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Commercialising Government Intellectual Property
 

Commercialising Government Intellectual Property

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Prepared for the 2010 Australian Innovation Festival, this presentation provides some unique insight into the challenges of commercialising government intellectual property in the Australian context.

Prepared for the 2010 Australian Innovation Festival, this presentation provides some unique insight into the challenges of commercialising government intellectual property in the Australian context.

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    Commercialising Government Intellectual Property Commercialising Government Intellectual Property Presentation Transcript

    • Commercialising Government IP
      An Innovation Catalyst™ Seminar
      Prepared and Presented by
      Marcus Tarrant
      Managing Director
      Mission HQ Pty. Ltd. ATF the Innovate Trust
    • Contact Details
      Marcus Tarrant
      Managing Director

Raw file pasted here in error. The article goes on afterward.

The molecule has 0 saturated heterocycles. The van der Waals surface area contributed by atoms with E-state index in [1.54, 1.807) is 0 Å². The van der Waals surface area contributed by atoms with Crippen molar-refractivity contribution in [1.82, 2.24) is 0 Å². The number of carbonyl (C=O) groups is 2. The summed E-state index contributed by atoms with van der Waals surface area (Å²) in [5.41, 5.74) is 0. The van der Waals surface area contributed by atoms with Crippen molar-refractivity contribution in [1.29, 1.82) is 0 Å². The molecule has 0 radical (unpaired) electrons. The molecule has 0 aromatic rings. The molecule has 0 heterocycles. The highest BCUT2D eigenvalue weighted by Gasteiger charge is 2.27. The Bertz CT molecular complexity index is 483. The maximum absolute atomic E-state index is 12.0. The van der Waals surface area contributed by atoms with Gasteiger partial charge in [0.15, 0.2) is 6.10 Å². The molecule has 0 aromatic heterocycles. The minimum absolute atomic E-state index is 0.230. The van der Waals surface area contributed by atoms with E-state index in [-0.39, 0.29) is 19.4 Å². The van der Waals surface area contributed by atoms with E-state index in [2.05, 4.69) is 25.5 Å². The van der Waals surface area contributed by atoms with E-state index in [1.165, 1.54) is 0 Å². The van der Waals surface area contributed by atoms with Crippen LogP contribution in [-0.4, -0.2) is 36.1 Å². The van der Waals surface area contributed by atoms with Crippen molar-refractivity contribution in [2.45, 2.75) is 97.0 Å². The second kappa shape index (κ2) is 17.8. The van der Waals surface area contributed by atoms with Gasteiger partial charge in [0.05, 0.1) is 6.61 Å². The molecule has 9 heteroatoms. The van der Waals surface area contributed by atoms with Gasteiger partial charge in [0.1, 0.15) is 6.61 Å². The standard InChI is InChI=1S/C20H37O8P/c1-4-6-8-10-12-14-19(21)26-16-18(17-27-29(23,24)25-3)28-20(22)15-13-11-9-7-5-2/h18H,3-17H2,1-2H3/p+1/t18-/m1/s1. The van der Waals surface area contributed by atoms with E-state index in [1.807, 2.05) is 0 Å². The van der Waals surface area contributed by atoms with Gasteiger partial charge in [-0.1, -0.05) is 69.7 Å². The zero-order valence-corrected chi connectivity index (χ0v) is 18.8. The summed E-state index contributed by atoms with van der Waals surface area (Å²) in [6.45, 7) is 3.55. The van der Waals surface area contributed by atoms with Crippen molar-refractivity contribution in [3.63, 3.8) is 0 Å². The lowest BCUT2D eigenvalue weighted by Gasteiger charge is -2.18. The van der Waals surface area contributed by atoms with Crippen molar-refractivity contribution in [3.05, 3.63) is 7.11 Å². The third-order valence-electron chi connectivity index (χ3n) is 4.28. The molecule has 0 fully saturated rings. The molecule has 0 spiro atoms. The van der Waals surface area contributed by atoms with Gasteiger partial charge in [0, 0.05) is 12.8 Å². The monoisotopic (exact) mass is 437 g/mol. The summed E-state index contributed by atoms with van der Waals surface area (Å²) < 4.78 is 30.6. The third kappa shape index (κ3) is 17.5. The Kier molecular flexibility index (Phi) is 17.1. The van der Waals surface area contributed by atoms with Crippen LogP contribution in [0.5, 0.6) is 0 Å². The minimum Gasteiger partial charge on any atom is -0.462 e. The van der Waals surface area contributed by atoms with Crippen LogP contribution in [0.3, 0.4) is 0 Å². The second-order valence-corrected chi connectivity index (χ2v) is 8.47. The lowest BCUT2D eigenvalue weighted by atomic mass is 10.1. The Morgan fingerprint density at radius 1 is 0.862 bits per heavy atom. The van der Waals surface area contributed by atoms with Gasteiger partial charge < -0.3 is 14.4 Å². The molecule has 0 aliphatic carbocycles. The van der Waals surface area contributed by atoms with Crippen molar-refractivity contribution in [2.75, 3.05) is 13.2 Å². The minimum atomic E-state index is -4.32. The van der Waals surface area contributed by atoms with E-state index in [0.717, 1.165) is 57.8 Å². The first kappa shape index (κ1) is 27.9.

Mission HQ Pty. Ltd. ATF the Innovate Trust
      Marcus.tarrant@missionhq.com.au
      +61 3 9005 9710
      www.missionhq.com.au
      © Mission HQ Pty. Ltd. All Rights Reserved
      2
    • Copyright ©2010 Mission HQ.
      The content, format, structure and communication technique utilised in this document are the intellectual property of Mission HQ Pty. Ltd.
      This document is strictly classified as “Commercial in Confidence” and intended only for recipients expressly authorised by Mission HQ. Any modification or distribution under altered expression, by any means, in its entirety or in parts, to any person without written approval from Mission HQ is expressly prohibited.
      Natural Persons or bodies corporate may not copy, retransmit, distribute, publish or otherwise transfer any copyrighted material to third parties or contractors without the express permission of Mission HQ.
      This document is intended to reflect MISSION HQ’s high-level overview of Innovation Commercialisation. It does not constitute formal professional advice or a recommendation to potential licensors, tax advisors, inventors or other third parties as to a course of action in respect of the processes addressed, and should not be relied on as such. All care is taken in the preparation of this document but MISSION HQ bears no responsibility as to the contents of this document and disclaims any liability with respect to its use or misuse.
      Intellectual Property & Disclaimer
    • Seminar Agenda
      © Mission HQ Pty. Ltd. All Rights Reserved
      4
    • Some inspiration